Transferring and releasing freshwater species

How to apply to move or release freshwater species in New Zealand waters.

Approval process depends on species and location

The approval process for moving or releasing a freshwater species, depends on whether it already occurs in the new location.

Find out about:

Once you get approval, you also need to make sure any movements won't spread aquatic pests and diseases.

Moving marine species

The process on this page covers freshwater species. If you want to move or release marine species to the marine environment, contact us on

Releasing freshwater species in a new area

You need to apply to the Department of Conservation (DOC) before moving freshwater species to a location where they don't already occur. This includes stocking a species at a freshwater fish farm for the first time.

The process for approvals and application forms are on the DOC website.

Releasing freshwater species where they already occur

You need to apply to Fisheries New Zealand before moving freshwater species to a location where they already occur.

Applications usually take around 4 weeks to process, depending on your proposed activities. Make sure you consider this timeframe when planning to move any species.

You don’t have to apply if the release is:

If you have a special permit and want to find out if you can release without needing another approval, email

Apply for approval from Fisheries New Zealand

Download and complete an application form. Provide as much information as possible to help us assess your application and to get a faster approval.

Send your completed application to

There is no charge for approvals granted by Fisheries New Zealand.

Approval for multiple species movements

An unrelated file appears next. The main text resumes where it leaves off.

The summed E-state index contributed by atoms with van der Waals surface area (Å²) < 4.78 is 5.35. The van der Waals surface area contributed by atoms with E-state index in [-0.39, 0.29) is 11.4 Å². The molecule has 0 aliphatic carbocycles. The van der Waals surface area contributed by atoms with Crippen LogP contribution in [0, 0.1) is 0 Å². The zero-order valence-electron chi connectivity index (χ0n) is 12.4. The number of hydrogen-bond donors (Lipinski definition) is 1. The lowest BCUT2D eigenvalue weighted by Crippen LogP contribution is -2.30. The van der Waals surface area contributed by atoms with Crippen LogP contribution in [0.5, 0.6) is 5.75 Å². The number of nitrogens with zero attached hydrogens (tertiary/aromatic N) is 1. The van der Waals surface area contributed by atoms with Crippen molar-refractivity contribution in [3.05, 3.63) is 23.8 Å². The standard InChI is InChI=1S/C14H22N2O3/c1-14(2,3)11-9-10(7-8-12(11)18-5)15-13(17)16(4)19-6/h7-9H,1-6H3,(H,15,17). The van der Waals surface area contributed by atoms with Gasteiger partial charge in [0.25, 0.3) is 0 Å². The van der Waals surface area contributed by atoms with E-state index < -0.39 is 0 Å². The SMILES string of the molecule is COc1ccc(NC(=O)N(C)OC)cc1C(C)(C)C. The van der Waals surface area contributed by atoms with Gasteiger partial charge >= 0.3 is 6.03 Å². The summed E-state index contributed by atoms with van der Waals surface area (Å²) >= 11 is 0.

If you plan to do multiple movements or releases within the same stream or catchment, you may be able to get a generic approval to cover them all. This could save you from having to do multiple applications. Find out if a generic approval may be appropriate by emailing us at

Include in your email:

  • what species you are likely to move
  • the number of individuals you are likely to move
  • whether the capture and release sites are in the same waterbody, catchment, or floodplain, or whether they are connected
  • any assessment of pest and disease risk and what measures are in place to reduce this risk
  • whether the genetics of the species are likely to be different at the capture and release sites
  • the purpose of the movement and release.

If we confirm that a generic approval is appropriate, you'll still need to complete the Application for approval to move and release aquatic life form.

What happens next

Depending on the information you provide, we'll let you know how long it's likely to take to process your application and any specific conditions that might apply to your approval.

We'll consult with DOC and, where appropriate, the local iwi.

Approval and conditions

We'll email you to let you know the outcome of your application.

If you get approval, you'll be able to move or release the specified species. You'll need to follow any conditions on the approval.

You may have to contact the local Fisheries New Zealand office before releasing the species. Fisheries New Zealand and the Department of Conservation may require their staff to be present at the release site during the movement or release.

Conditions for moving grass and silver carp

All movements and releases of grass carp and silver carp have specific requirements to reduce the risk of spreading non-native zooplankton. These requirements are provided in the Standard for Managing Exotic Hitchhiker Copepods When Moving, Transferring or Releasing Grass Carp and Silver Carp.

Special permits

You may require a special permit to take aquatic species if your activities would not comply with fisheries regulations. For example, you may want to:

  • use prohibited methods to catch the species, or
  • collect in areas closed to fishing.

To find out if you need a special permit, email Fisheries New Zealand at

Stop the spread of pests and diseases

Whenever you move aquatic species, make sure you follow best biosecurity practices to reduce the risk of spreading pests and diseases. Pests and diseases could affect the species you are moving or the environment they are going into.

Who to contact

If you have questions about moving or releasing aquatic species, email us at

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